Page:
Hyperfine spectra can also reveal changes in the magnetic environment, as we demonstrate here using assembled structures of Ti atoms. Figure 4A shows a 47TiB atom with a nuclear spin Embedded Image that was moved to a position ~7 Å from a 48TiO atom (I = 0). Because of the exchange interaction between the electronic spins, an electronic singlet-triplet system was formed [right panel of Fig. 4B and section 3 in (22)] (19, 20). The Zeeman term split the triplet states (T, T0, and T+), whereas the energies of both the singlet S0 and the triplet state T0 remained independent of magnetic field.

Fig. 4 Tuning the hyperfine splitting of a coupled two-atom nanostructure.

(A) Topography of a dimer of Ti atoms created by atom manipulation (separation 7.2 Å). J denotes the exchange coupling strength between them. The bridge-site atom has a nuclear magnetic moment (47TiB, Embedded Image); the oxygen-site atom is nuclear spin–free (48TiO, I = 0). (B) Energy levels of the single 47TiB atom (left) and the dimer (right). For the dimer, the electronic spins form a singlet-triplet system because of exchange coupling (coupling strength J/h = 29.1 ± 0.2 GHz). (C) ESR spectrum of the transitions between T0 and T taken on 47TiB in the dimer reveals a decrease in hyperfine splitting Δf (middle, Iset = 10 pA, VDC = 40 mV, VRF = 20 mV, and f0 = 22.89 GHz) compared with that of the isolated case (top, same data as in Fig. 2A). In the case of the singlet-triplet transition, S0T0, no hyperfine splitting was observed (bottom, Iset = 5 pA, VDC = 40 mV, VRF = 20 mV, and f0 = 29.72 GHz).

Analogously, the hyperfine interaction did not split either S0 or T0, and for the T+ and T states, the splitting remained the same as for the single atom (Fig. 4B). Thus, the hyperfine splitting for the TT0 transition, which involved one of the magnetic field–independent states (T0), decreased to only 27.2 ± 0.4 MHz, roughly half the value of the isolated Ti case (Fig. 4C). Accordingly, the hyperfine splitting of the singlet-triplet transition (S0T0) in Fig. 4C was essentially zero (less than our ~10 MHz linewidth). These transitions allowed us to probe the polarization of the coupled-atom states and to quantify the degree of state mixing to 87% in the singlet state [section 3 in (22)]. Here A remained constant, and instead, the electronic spin magnetization was changed (20). This Ti dimer structure showed that the collective properties that emerged in a correlated multispin structure yielded characteristics sharply different than those of the constituents.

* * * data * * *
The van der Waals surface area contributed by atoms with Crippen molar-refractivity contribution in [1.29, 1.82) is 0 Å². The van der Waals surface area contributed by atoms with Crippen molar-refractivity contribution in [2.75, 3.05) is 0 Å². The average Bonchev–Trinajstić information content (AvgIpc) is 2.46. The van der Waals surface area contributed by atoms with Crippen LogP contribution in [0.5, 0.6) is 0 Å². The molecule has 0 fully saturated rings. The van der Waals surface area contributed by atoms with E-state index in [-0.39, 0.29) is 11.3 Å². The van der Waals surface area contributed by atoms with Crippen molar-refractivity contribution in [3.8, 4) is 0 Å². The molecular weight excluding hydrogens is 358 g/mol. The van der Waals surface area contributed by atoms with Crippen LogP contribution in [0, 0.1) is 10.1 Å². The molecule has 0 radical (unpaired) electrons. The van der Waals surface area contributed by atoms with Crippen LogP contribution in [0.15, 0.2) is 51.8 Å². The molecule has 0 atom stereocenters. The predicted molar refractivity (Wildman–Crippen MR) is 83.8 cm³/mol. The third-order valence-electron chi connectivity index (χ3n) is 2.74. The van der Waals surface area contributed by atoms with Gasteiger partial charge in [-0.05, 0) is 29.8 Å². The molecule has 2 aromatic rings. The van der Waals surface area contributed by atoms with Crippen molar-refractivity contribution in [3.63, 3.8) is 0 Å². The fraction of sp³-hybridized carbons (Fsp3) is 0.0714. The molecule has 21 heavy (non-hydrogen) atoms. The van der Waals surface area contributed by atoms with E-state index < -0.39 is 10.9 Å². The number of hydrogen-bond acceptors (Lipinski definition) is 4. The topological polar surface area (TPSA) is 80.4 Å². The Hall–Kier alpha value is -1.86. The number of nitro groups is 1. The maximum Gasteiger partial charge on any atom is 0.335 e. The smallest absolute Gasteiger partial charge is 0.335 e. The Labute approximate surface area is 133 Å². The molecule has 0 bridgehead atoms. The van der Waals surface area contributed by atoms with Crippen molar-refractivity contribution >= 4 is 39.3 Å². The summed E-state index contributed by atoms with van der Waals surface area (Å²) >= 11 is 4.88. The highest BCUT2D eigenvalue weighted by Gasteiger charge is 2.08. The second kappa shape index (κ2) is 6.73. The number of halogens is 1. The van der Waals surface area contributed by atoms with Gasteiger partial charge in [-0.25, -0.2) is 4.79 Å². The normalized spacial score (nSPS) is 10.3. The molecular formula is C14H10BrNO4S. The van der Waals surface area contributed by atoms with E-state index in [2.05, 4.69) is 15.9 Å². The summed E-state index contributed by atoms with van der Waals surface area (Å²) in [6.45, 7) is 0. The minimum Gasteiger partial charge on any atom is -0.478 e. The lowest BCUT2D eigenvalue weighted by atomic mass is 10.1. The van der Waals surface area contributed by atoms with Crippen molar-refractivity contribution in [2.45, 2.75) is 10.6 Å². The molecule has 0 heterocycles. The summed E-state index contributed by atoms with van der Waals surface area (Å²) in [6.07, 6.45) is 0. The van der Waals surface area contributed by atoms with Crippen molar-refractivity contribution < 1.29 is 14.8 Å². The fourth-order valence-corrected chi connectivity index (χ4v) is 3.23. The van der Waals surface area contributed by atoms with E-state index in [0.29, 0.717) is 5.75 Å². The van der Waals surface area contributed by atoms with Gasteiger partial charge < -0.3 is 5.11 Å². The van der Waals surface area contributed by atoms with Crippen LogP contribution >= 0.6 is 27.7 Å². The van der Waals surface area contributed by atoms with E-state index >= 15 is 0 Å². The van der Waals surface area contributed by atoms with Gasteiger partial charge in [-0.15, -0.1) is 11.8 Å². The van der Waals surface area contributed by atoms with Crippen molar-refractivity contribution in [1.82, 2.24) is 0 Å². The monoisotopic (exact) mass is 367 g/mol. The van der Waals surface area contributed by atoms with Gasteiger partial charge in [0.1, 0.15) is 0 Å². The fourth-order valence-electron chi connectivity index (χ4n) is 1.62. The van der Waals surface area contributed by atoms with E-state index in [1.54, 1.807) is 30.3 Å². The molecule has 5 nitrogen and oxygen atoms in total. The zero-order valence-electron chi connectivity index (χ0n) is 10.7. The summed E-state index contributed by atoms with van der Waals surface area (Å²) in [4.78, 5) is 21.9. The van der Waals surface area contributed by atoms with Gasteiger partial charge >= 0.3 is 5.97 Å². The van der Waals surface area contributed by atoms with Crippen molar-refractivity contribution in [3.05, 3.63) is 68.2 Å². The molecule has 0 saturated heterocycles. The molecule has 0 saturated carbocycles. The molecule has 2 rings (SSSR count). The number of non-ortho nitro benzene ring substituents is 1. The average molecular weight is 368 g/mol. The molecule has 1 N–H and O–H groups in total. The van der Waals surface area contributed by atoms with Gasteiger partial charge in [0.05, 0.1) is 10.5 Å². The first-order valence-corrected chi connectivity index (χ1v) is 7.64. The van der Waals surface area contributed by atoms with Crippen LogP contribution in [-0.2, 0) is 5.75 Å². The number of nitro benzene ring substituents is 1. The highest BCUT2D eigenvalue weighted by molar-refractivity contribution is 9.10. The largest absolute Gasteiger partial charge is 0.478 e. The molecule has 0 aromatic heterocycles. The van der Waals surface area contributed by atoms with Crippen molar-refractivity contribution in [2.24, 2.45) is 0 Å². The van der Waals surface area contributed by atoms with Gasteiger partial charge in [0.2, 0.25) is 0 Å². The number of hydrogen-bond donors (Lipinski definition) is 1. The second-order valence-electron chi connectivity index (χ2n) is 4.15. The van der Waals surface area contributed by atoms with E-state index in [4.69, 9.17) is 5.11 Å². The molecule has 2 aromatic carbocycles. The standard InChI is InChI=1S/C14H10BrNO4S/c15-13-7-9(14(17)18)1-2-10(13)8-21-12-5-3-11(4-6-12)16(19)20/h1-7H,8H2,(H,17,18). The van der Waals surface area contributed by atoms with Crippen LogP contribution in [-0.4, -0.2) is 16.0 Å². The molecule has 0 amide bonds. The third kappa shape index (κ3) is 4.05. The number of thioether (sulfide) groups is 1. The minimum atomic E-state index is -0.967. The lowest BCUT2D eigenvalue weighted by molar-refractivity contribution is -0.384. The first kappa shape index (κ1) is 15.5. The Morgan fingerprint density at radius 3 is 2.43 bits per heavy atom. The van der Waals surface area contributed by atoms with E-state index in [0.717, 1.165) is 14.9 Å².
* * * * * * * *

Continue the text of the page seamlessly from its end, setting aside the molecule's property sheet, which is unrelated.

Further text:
Supplementary Materials

Materials and Methods

Supplementary Text

Figs. S1 to S4

Table S1

References (2832)

  • * On leave from Departamento de Física Aplicada, Universidad de Alicante, San Vicente del Raspeig 03690, Spain.

References and Notes

  1. Materials and methods are available as supplementary materials.
Acknowledgments: We thank B. Melior for expert technical assistance and W. Paul, F. Natterer, and S. Fatayer for further discussions. Funding: We gratefully acknowledge financial support from the Office of Naval Research. P.W., Y.B., T.C., and A.J.H. acknowledge support from the Institute for Basic Science under grant IBS-R027-D1. A.F. acknowledges funding from CONICET (PIP11220150100327) and FONCyT (PICT-2012- 2866). J.L.L. is grateful for financial support from the ETH Fellowship program. J.F.-R. thanks the Fundação para a Ciência e a Tecnologia, under project no. PTDC/FIS-NAN/4662/2014 (016656). A.A. thanks the Engineering and Physical Sciences Research Council, under project no. EP/L011972/1. P.W. acknowledges support from the Alexander von Humboldt Foundation. Author contributions: A.J.H. and C.P.L. supervised the project. P.W., Y.B., K.Y., and T.C. carried out the STM measurements. P.W. performed the analysis and wrote the manuscript with help from all authors. A.F., J.L.L., and J.F.-R. performed the DFT calculations. All authors discussed the results and edited the manuscript. Competing interests: None declared. Data and materials availability: All data needed to evaluate the conclusions in the paper are present in the paper and/or the supplementary materials. Additional data related to this paper may be requested from the authors.